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Half Year Economic and Fiscal Update 2015

Core Crown Tax Revenue

Tax revenue grows over the forecast period...

Core Crown tax revenue (Figure 2.1) is forecast to rise in each year of the forecast period. By 2019/20, core Crown tax revenue is expected to reach $84.0 billion, $17.4 billion higher than in 2014/15. Forecast core Crown tax revenue increases as a percentage of nominal GDP, from 27.7% in 2014/15 to 28.4% at the end of the forecast period (Figure 2.1).

Figure 2.1 - Core Crown tax revenue
Figure 2.1 - Core Crown tax revenue   .
Source:  The Treasury

The main driver for the increase in tax revenue is forecast growth in nominal GDP (Figure 2.2). This graph also illustrates the timing lag between GDP growth and its impact on revenue.

Figure 2.2 - Core Crown tax revenue and nominal GDP growth
Figure 2.2 - Core Crown tax revenue and nominal GDP growth   .
Source:  The Treasury

In addition, other factors such as the composition of GDP growth, fiscal drag (being the additional personal income tax generated as an individual's average tax rate increases as their income increases), movements in interest rates and the interest-bearing deposit base and CPI indexation of excise rates also influence tax revenue.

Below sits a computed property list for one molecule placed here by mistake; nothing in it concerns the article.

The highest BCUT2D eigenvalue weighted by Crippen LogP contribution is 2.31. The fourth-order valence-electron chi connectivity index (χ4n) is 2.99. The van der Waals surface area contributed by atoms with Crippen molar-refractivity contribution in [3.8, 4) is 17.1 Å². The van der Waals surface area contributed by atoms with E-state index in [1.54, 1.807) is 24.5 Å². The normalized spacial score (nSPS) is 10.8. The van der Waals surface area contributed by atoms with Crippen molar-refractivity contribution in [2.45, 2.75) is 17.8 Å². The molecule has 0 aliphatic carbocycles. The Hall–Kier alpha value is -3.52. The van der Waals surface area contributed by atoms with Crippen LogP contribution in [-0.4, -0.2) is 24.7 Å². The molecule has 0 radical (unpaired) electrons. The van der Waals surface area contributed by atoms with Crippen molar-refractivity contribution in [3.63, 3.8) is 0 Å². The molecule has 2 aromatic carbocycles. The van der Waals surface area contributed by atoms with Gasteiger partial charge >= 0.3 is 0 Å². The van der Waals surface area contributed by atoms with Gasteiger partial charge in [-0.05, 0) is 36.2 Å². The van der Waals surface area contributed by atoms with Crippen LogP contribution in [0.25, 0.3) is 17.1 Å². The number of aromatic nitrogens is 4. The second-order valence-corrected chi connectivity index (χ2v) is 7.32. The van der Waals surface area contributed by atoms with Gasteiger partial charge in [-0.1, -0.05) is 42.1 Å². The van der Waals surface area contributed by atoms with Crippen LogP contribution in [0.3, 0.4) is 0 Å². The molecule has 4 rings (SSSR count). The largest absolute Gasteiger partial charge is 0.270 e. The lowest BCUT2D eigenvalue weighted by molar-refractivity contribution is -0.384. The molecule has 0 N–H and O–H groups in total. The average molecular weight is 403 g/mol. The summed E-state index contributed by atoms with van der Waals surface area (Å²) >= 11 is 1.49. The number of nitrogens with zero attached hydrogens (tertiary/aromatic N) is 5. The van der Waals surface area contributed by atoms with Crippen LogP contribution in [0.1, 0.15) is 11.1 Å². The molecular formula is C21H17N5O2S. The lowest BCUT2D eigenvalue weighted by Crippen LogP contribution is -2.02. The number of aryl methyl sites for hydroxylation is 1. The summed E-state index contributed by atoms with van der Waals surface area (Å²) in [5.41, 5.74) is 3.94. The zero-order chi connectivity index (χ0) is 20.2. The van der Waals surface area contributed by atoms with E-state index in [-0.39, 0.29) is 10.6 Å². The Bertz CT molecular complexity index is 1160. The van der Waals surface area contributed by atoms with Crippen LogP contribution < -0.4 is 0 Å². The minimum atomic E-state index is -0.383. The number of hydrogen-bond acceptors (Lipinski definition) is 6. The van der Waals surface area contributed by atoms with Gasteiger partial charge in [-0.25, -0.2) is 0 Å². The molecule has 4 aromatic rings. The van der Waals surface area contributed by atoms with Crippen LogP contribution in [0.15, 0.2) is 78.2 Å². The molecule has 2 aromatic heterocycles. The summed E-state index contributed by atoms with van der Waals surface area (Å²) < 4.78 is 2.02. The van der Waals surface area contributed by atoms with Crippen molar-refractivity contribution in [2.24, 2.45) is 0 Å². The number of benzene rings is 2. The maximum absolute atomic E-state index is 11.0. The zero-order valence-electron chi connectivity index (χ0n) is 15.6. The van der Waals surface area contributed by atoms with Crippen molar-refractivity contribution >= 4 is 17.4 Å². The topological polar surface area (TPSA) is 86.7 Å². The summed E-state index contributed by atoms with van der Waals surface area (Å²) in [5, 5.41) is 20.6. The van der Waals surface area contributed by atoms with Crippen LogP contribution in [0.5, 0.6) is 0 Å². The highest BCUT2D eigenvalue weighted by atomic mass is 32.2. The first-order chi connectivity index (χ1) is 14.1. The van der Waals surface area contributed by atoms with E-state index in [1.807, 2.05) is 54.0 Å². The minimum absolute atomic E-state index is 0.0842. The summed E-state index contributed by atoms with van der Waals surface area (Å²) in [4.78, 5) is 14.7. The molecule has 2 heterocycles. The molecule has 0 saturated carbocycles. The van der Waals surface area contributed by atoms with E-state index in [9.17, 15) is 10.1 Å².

...with this year's tax outturns currently ahead of expectations...

Core Crown tax revenue for the four months to 31 October shows some tax types above the Budget Update forecast levels. However, some negative forecast variances have begun to appear: lower-than-forecast RWT indicates that reductions in interest rates are starting to impact on tax revenue and lower-than-forecast GST indicating weakness in nominal domestic consumption. The lower interest rates and weaker domestic demand contribute to the overall slower growth rate for 2015/16.

...growth in 2015/16 is expected to slow...

Nominal GDP growth is expected to slow to 1.8% in 2015/16 from 2.8% in the 2014/15 (Figure 2.2) fiscal year. This has affected the growth forecasts of all tax types to varying degrees with growth in every tax type forecast to be lower in 2015/16 than it was in 2014/15 and with some tax types expected to contract. Total growth in core Crown tax revenue for 2015/16 is forecast to be 2.7% compared to the actual growth of 8.4% in 2014/15.

In addition, timing of income tax plays a large part in the growth rates. In 2014/15, a surge in terminal tax and strong growth in provisional tax resulted in positive growth in both individuals' and corporate income tax, contributing to the above-forecast tax revenue results in that year. Although this strength has continued into the first part of 2015/16, income tax timing effects are forecast to be negative for growth in 2015/16 as the positive spill-over into 2014/15 is not expected to repeat in the current year.

...and nominal GDP growth picks up in later years driving tax revenue growth